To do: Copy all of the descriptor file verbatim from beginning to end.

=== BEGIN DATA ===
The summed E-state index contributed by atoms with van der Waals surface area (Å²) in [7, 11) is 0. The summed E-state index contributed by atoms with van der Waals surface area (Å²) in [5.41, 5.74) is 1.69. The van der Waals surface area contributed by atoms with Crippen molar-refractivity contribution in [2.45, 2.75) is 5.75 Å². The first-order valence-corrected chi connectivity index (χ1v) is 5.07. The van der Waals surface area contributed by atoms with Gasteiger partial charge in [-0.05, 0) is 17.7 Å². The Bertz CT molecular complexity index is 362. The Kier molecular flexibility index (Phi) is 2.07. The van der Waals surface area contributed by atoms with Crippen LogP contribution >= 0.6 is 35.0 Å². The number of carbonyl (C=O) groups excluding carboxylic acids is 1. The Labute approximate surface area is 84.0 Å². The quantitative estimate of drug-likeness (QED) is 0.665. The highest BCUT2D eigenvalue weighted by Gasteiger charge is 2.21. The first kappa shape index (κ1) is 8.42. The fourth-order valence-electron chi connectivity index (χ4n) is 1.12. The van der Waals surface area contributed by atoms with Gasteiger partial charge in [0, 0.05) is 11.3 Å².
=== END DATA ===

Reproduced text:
The summed E-state index contributed by atoms with van der Waals surface area (Å²) in [7, 11) is 0. The summed E-state index contributed by atoms with van der Waals surface area (Å²) in [5.41, 5.74) is 1.69. The van der Waals surface area contributed by atoms with Crippen molar-refractivity contribution in [2.45, 2.75) is 5.75 Å². The first-order valence-corrected chi connectivity index (χ1v) is 5.07. The van der Waals surface area contributed by atoms with Gasteiger partial charge in [-0.05, 0) is 17.7 Å². The Bertz CT molecular complexity index is 362. The Kier molecular flexibility index (Phi) is 2.07. The van der Waals surface area contributed by atoms with Crippen LogP contribution >= 0.6 is 35.0 Å². The number of carbonyl (C=O) groups excluding carboxylic acids is 1. The Labute approximate surface area is 84.0 Å². The quantitative estimate of drug-likeness (QED) is 0.665. The highest BCUT2D eigenvalue weighted by Gasteiger charge is 2.21. The first kappa shape index (κ1) is 8.42. The fourth-order valence-electron chi connectivity index (χ4n) is 1.12. The van der Waals surface area contributed by atoms with Gasteiger partial charge in [0, 0.05) is 11.3 Å².